New developments arise from a mixture of creative thinking and professional ambition, and nothing wrong with that. By the very nature of the beast, evidence comes later. We need the new services in place to research them rigorously or make judgments from mature experience. The National Service Framework is a case in point. Only one of the new teams imposed had any evidence for it at the time, and AOT's international evidence was unraveling in the UK context as they were being rolled out(3), (4). There was not a single RCT of crisis teams until Johnson's excellent,but still unrepeated, 2005 study, (5). The only two RCTs of early intervention teams also came later, and neither found a significant advantage in their declared primary outcomes, (6), (7). A more measured position is probably justified.

Continuity of care can be a complex concept to define8 but it is not that difficult to recognize. We can all grasp the importance of being treated by familiar faces who know our situation and illness, of not beingpassed on, and not having to repeat our history to an endless stream of new staff that we then have to try and learn to trust. Everybody who is asked, patients, staff or families, insists that they value continuity. I know I do.

Whatever else mental illnesses are they are experienced, expressed and treated in relationships. George Lodge (2) is right that these relationships have been given altogether too low a priority in recent planning and strategy. Our decade of fragmentation may have contributed some improved understanding of process, but undoubtedly at a cost of simple humanity and attention to the unique individuals for whom the wholeedifice exists. Helen Killaspy (1) is right that we have a progressive discipline, responsive to an expanding evidence base (nothing new there). That does not mean that every change is improvement, nor that more specialized services (with their inevitable fragmentation of care) are necessarily better for patients.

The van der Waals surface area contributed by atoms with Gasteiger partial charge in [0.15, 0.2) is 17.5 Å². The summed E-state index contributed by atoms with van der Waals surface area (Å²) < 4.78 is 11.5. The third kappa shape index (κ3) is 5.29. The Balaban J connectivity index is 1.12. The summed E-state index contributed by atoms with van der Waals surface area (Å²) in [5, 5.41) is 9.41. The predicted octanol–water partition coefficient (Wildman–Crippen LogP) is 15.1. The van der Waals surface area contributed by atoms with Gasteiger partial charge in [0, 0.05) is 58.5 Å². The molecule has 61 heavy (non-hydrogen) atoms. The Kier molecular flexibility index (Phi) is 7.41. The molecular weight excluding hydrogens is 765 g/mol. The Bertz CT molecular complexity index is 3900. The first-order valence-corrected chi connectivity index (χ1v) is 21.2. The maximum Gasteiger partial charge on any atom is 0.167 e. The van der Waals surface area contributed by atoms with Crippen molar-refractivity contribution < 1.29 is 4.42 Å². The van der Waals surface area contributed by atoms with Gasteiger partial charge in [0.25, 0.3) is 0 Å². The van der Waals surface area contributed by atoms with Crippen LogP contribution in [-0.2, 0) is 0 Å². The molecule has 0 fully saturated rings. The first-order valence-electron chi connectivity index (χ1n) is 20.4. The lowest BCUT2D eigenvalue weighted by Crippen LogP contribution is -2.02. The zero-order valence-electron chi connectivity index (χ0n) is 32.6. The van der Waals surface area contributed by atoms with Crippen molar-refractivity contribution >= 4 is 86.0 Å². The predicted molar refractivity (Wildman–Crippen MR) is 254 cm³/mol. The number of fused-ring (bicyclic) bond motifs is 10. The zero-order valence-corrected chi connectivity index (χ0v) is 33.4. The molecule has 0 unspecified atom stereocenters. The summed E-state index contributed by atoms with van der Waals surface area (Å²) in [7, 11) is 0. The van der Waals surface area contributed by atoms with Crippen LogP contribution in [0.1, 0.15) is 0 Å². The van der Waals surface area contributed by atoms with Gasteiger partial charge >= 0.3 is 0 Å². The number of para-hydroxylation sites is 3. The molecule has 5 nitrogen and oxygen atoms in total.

References (1)Killaspy H. Importance of specialisation in psychiatric services. The Psychiatrist 2012; 36: 364-5. (2)Lodge G. How did we let it come to this? A plea for the principle of continuity of care. The Psychiatrist 2012; 36: 361-3. (3)Burns T, Marshall M, Catty J, Lockwood A, Dash M, Roberts C. Variable outcomes in case management trials - an exploration of current theories using meta-regression and meta-analysis: Final Report. London: Department of Health, 2005. (4)Burns T, Creed F, Fahy T, Thompson S, Tyrer P, White I. Intensive versusstandard case management for severe psychotic illness: a randomised trial.UK 700 Group. Lancet 1999; 353: 2185-9. (5)Johnson S, Nolan F, Pilling S, Sandor A, Hoult J, McKenzie N, et al. Randomised controlled trial of acute mental health care by a crisis resolution team: the north Islington crisis study. BMJ 2005; 331: 599. (6)Craig TK, Garety P, Power P, Rahaman N, Colbert S, Fornells-Ambrojo M, et al. The Lambeth Early Onset (LEO) Team: randomised controlled trial of the effectiveness of specialised care for early psychosis. BMJ 2004; 329: 1067-70. (7)Petersen L, Jeppesen P, Thorup A, Abel MB, Ohlenschlaeger J, ChristensenTO, et al. A randomised multicentre trial of integrated versus standard treatment for patients with a first episode of psychotic illness. BMJ 2005; 331: 602. (8)Burns T, Catty J, White S, Clement S, Ellis G, Jones IR, et al. Continuity of care in mental health: understanding and measuring a complexphenomenon. Psychol Med 2009; 39: 313-23.